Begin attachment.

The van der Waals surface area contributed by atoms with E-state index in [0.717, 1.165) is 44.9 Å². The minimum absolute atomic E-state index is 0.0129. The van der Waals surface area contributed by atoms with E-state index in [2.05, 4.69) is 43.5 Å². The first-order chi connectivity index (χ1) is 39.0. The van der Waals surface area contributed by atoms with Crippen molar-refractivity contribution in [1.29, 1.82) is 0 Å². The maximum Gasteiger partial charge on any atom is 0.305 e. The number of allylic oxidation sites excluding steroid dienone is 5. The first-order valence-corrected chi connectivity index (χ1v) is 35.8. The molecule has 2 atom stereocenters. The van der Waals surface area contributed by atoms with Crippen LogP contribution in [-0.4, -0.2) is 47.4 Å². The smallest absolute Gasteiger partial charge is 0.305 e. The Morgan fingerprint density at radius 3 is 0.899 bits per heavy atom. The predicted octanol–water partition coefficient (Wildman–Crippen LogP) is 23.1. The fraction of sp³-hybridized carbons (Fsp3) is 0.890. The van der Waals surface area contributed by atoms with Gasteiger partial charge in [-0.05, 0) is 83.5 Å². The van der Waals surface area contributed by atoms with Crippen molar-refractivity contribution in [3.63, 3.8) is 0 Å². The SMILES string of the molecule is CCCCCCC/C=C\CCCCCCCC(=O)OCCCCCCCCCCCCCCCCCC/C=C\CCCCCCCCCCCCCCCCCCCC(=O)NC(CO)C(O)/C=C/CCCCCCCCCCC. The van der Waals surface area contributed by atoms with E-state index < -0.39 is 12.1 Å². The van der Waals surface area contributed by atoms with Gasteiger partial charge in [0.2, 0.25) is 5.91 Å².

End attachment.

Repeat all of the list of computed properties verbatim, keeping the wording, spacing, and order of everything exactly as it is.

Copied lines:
The van der Waals surface area contributed by atoms with E-state index in [0.717, 1.165) is 44.9 Å². The minimum absolute atomic E-state index is 0.0129. The van der Waals surface area contributed by atoms with E-state index in [2.05, 4.69) is 43.5 Å². The first-order chi connectivity index (χ1) is 39.0. The van der Waals surface area contributed by atoms with Crippen molar-refractivity contribution in [1.29, 1.82) is 0 Å². The maximum Gasteiger partial charge on any atom is 0.305 e. The number of allylic oxidation sites excluding steroid dienone is 5. The first-order valence-corrected chi connectivity index (χ1v) is 35.8. The molecule has 2 atom stereocenters. The van der Waals surface area contributed by atoms with Crippen LogP contribution in [-0.4, -0.2) is 47.4 Å². The smallest absolute Gasteiger partial charge is 0.305 e. The Morgan fingerprint density at radius 3 is 0.899 bits per heavy atom. The predicted octanol–water partition coefficient (Wildman–Crippen LogP) is 23.1. The fraction of sp³-hybridized carbons (Fsp3) is 0.890. The van der Waals surface area contributed by atoms with Gasteiger partial charge in [-0.05, 0) is 83.5 Å². The van der Waals surface area contributed by atoms with Crippen molar-refractivity contribution in [3.63, 3.8) is 0 Å². The SMILES string of the molecule is CCCCCCC/C=C\CCCCCCCC(=O)OCCCCCCCCCCCCCCCCCC/C=C\CCCCCCCCCCCCCCCCCCCC(=O)NC(CO)C(O)/C=C/CCCCCCCCCCC. The van der Waals surface area contributed by atoms with E-state index < -0.39 is 12.1 Å². The van der Waals surface area contributed by atoms with Gasteiger partial charge in [0.2, 0.25) is 5.91 Å².